Grade Inflation: The Grand Illusion

To the Editor:

Thank you to Elizabeth Floyd Mair for her interesting article in the June 29 Enterprise regarding the proposal by Guilderland High School students to eliminate class rank from official grade transcripts. This situation illustrates one of the unforeseen consequences of rampant grade inflation in so many of our schools.

If most students receive “A”s, those grades lose their meaning as a way of assessing academic performance and ability. That is why colleges and universities evaluating applicants for admission rely increasingly upon criteria other than grades: standardized tests like the SATs and letters of recommendation, for example.

These institutions know that high grades are no longer the indicators of superior achievement that they were a few short decades ago.

By eliminating class rank on high school transcripts, of course, colleges will have one less measure at hand for evaluating prospective students. Grade inflation has created a paradoxical situation for young people and for our society.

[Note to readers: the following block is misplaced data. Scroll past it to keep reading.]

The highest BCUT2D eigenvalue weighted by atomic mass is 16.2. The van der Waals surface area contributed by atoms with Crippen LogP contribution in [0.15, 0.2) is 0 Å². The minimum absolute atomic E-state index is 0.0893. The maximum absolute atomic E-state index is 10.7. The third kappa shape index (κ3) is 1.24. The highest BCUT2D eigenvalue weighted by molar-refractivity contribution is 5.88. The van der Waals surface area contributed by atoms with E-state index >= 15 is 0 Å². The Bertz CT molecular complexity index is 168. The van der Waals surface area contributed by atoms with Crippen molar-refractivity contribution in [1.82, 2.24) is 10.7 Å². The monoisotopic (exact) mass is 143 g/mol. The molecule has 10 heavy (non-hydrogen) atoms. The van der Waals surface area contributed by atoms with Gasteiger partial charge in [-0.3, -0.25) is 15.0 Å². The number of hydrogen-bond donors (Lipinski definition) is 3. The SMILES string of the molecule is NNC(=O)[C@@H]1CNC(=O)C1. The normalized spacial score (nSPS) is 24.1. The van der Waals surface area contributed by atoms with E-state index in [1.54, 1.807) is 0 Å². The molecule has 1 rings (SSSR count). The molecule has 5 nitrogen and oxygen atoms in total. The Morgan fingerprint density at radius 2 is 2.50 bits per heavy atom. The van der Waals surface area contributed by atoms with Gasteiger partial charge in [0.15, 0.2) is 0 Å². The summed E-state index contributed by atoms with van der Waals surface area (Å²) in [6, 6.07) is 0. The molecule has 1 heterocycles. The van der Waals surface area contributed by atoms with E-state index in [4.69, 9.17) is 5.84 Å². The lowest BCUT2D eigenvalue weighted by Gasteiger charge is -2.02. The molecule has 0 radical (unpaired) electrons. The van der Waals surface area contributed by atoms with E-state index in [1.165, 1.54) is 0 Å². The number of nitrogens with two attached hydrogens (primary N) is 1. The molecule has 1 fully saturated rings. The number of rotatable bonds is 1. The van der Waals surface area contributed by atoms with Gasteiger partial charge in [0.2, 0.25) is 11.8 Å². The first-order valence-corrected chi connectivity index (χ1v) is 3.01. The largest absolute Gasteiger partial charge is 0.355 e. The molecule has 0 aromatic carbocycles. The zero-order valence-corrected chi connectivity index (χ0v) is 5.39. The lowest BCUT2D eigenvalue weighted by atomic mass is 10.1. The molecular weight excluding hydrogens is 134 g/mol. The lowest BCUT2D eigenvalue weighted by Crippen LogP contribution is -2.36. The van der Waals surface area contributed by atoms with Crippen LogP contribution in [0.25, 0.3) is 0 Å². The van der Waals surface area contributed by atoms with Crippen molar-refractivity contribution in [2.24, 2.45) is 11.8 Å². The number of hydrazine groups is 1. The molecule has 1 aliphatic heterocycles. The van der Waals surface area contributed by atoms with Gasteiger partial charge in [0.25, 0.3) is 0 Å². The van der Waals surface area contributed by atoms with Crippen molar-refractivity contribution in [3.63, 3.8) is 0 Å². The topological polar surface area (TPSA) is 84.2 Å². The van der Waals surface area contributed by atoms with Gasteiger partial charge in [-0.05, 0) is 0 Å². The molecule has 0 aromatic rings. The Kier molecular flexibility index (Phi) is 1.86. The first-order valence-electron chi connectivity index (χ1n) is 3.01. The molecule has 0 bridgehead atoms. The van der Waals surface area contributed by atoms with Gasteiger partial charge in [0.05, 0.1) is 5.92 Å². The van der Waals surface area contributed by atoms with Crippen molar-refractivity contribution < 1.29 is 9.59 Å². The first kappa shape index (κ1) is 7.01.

The liberal awarding of high grades to a majority of students creates an illusion of achievement,perhaps, but not the reality. In my experience, to many “A” students from high school arrive at college unable to write a coherent essay, solve a rudimentary math problem, conduct basic library research, or understand why regurgitating downloaded material from the internet is plagiarism.

No doubt, a generous grade is easier to assign than a realistic one. But what is driving the trend toward inflated grades? What are the long-term consequences?

Grade inflation has few parallels elsewhere in American life. Our capitalist culture is highly competitive, individualistic, and built upon all manner of formalized standards, evaluations, and rankings of performance. Consider licensing exams for real estate brokers, bar exams for attorneys, or medical board exams for physicians, to name a few.

None of these specialists would expect to maintain their professional standing without performing at a high level, Indeed, what employee expects and receives a generous raise for mediocre work?

If education is a preparation for life, what illusory life are inflated grades preparing students for?

Robert Jarvenpa

East Berne

Editor’s note: Robert Jarvenpa is a professor emeritus at the University at Albany; he had chaired its anthropology department.

 

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